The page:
At the start of August, reportedly the company had obtained the encryption key to recover its files. However, it has transpired that Garmin paid the $10 million ransom fee for this recovery.
Garmin has recently expanded its solar technology smartwatch range. This brought in more adventure and military-grade smartwatches so such an attack could not have come at a worse time.
Garmin pay ransom fee after attack
Security sources believe the ransomware attack originated from individuals linked to Evil Corp. This is a cybercrime group based in Russia and has previously been sanctioned by the U.S. treasury.
Garmin paid the ransom fee through a negotiation business called Arete IR. Reportedly, the company planned to pay the fee through a different negotiation company but that company refused to negotiate in these incidents. This is in order to not fall foul of sanctions when paying these ransom fees.
If security services proved that the breach was linked to Evil Corp then negotiating and paying the fee would be classed as breaking sanctions. Thus far there is still much debate as to where the hack originated from and whether the individuals are linked to any sanctioned organization.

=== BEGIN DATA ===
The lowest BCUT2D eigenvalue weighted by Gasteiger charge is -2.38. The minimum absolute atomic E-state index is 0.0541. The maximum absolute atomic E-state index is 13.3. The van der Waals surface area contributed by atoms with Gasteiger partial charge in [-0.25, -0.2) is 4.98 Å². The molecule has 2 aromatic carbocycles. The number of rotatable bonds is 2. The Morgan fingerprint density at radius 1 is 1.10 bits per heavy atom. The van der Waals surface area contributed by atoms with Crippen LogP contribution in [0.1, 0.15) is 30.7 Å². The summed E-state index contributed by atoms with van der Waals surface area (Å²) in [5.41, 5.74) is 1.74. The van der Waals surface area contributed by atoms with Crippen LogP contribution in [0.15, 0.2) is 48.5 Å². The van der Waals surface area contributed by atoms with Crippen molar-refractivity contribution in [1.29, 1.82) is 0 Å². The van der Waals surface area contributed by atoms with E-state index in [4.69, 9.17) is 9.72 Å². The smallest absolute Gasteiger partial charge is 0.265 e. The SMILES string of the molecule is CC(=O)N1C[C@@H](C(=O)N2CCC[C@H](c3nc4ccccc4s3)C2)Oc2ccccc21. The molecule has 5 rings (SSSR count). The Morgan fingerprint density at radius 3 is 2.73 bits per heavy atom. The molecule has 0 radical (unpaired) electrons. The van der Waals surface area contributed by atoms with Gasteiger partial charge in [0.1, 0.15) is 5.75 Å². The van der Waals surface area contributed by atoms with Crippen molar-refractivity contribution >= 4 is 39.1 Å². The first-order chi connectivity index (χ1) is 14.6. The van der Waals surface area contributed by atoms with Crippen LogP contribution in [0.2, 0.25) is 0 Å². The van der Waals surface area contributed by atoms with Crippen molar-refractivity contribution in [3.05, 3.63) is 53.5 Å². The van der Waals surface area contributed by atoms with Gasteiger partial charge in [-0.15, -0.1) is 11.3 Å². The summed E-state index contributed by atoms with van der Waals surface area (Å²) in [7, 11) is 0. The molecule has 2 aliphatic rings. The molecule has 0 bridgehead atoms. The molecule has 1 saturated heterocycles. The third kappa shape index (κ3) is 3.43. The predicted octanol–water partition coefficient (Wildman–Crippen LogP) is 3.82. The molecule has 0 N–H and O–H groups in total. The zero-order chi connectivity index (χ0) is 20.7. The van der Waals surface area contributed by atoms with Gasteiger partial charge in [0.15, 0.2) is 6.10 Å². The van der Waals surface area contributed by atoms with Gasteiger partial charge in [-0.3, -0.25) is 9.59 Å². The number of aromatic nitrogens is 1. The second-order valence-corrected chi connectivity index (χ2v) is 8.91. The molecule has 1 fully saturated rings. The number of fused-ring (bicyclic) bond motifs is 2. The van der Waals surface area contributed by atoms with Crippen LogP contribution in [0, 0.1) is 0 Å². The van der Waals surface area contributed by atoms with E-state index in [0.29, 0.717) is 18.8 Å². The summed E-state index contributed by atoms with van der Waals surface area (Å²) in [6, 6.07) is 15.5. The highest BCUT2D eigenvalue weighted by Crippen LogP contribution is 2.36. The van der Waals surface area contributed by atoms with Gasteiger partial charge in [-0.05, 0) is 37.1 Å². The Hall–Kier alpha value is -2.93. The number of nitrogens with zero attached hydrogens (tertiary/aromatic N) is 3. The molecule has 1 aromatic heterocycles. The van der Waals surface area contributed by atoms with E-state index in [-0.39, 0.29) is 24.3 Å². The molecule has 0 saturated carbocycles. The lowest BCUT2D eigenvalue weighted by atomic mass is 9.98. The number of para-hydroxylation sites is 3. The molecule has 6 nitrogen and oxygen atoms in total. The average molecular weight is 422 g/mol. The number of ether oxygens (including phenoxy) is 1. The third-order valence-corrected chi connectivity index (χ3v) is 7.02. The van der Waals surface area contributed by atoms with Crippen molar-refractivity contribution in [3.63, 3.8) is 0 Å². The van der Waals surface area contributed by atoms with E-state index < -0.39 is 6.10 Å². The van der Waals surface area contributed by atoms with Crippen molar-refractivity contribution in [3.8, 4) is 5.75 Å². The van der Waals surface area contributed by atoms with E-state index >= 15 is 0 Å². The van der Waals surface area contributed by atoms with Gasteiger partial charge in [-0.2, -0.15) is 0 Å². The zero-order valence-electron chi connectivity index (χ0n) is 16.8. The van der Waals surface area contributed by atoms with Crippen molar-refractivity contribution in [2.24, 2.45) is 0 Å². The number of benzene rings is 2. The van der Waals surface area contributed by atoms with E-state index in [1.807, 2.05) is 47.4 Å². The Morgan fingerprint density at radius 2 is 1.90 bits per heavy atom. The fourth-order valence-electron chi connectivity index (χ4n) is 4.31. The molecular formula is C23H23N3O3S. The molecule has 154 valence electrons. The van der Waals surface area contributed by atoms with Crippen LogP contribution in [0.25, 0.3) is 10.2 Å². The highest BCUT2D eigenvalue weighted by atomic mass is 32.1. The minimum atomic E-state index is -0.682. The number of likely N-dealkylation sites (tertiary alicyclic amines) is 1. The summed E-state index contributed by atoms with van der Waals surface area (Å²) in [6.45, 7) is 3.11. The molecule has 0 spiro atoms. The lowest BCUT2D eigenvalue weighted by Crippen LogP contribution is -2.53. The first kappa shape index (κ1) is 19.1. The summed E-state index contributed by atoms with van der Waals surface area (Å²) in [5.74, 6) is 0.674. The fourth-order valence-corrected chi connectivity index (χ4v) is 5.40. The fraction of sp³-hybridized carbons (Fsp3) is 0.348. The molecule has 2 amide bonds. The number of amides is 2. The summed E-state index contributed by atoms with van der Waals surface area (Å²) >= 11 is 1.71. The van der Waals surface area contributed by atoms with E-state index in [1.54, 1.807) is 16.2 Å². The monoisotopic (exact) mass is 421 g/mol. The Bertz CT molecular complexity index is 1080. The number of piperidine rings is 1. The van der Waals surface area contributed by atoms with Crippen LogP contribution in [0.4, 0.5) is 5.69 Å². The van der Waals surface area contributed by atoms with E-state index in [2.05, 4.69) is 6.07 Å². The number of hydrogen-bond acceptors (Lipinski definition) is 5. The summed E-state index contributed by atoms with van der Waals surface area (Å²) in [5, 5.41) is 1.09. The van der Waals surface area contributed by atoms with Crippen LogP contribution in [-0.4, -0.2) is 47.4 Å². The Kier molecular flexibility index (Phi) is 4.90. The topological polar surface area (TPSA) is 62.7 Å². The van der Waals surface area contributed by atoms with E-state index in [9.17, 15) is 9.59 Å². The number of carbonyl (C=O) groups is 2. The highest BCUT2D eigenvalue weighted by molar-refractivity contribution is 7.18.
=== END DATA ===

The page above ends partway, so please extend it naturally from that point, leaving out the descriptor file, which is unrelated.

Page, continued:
Ransomware attacked attributed to WastedLocker virus
Reports suggest that this ransomware attack originated from the WastedLocker virus. However, Arete IR still disputes some of the evidence. Criminals developed the virus after the U.S. Treasury's sanctions and as a result they not specifically mention them.
Garmin did not directly make the payment to the hackers and did so through a Arete IR. The negotiation company made a comment on the situation. It said, "Arete has contractual confidentiality obligations to all clients and therefore cannot discuss any client identity or interactions."
Hardly a surprising position given the situation. However, the company was quick to remove doubt that the virus originated from sanctioned groups. The statement read "Arete follows all recommended and required screenings to insure compliance with US trade sanctions laws."
Garmin itself made no additional comment. Clearly the company is keen to move on from this situation and put it behind them.
Ransomware attacks are becoming more and more prevalent in the technology industry. This is probably a warning shot for many companies. Hacking is likely to become an more important part of our society so how companies combat it will be key.